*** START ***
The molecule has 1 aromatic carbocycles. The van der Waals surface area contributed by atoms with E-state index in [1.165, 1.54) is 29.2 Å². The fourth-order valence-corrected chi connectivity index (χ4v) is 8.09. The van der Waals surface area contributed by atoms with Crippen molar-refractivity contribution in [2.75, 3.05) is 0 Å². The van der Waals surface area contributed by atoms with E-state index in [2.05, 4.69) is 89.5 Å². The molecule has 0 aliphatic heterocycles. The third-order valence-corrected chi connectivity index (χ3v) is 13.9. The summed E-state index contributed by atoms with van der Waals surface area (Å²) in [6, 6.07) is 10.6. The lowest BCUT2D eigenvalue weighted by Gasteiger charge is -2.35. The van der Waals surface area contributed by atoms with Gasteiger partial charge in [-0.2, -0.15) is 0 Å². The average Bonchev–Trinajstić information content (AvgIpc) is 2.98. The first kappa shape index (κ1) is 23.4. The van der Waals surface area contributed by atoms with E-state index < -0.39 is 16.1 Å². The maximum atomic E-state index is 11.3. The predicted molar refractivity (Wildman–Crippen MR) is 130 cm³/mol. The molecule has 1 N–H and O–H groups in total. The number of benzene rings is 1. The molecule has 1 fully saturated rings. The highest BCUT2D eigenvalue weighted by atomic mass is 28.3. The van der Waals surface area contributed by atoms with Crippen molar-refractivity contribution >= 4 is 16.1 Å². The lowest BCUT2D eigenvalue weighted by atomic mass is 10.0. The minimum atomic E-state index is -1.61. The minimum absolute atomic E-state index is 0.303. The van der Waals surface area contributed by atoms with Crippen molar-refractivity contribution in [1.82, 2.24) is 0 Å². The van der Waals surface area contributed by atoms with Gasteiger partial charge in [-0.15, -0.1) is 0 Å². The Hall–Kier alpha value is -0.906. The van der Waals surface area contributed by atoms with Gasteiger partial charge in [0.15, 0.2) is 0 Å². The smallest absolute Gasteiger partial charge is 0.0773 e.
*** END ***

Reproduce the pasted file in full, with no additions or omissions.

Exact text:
The molecule has 1 aromatic carbocycles. The van der Waals surface area contributed by atoms with E-state index in [1.165, 1.54) is 29.2 Å². The fourth-order valence-corrected chi connectivity index (χ4v) is 8.09. The van der Waals surface area contributed by atoms with Crippen molar-refractivity contribution in [2.75, 3.05) is 0 Å². The van der Waals surface area contributed by atoms with E-state index in [2.05, 4.69) is 89.5 Å². The molecule has 0 aliphatic heterocycles. The third-order valence-corrected chi connectivity index (χ3v) is 13.9. The summed E-state index contributed by atoms with van der Waals surface area (Å²) in [6, 6.07) is 10.6. The lowest BCUT2D eigenvalue weighted by Gasteiger charge is -2.35. The van der Waals surface area contributed by atoms with Gasteiger partial charge in [-0.2, -0.15) is 0 Å². The average Bonchev–Trinajstić information content (AvgIpc) is 2.98. The first kappa shape index (κ1) is 23.4. The van der Waals surface area contributed by atoms with E-state index < -0.39 is 16.1 Å². The maximum atomic E-state index is 11.3. The predicted molar refractivity (Wildman–Crippen MR) is 130 cm³/mol. The molecule has 1 N–H and O–H groups in total. The number of benzene rings is 1. The molecule has 1 fully saturated rings. The highest BCUT2D eigenvalue weighted by atomic mass is 28.3. The van der Waals surface area contributed by atoms with Crippen molar-refractivity contribution >= 4 is 16.1 Å². The lowest BCUT2D eigenvalue weighted by atomic mass is 10.0. The minimum atomic E-state index is -1.61. The minimum absolute atomic E-state index is 0.303. The van der Waals surface area contributed by atoms with Crippen molar-refractivity contribution in [1.82, 2.24) is 0 Å². The van der Waals surface area contributed by atoms with Gasteiger partial charge in [-0.15, -0.1) is 0 Å². The Hall–Kier alpha value is -0.906. The van der Waals surface area contributed by atoms with Gasteiger partial charge in [0.15, 0.2) is 0 Å². The smallest absolute Gasteiger partial charge is 0.0773 e.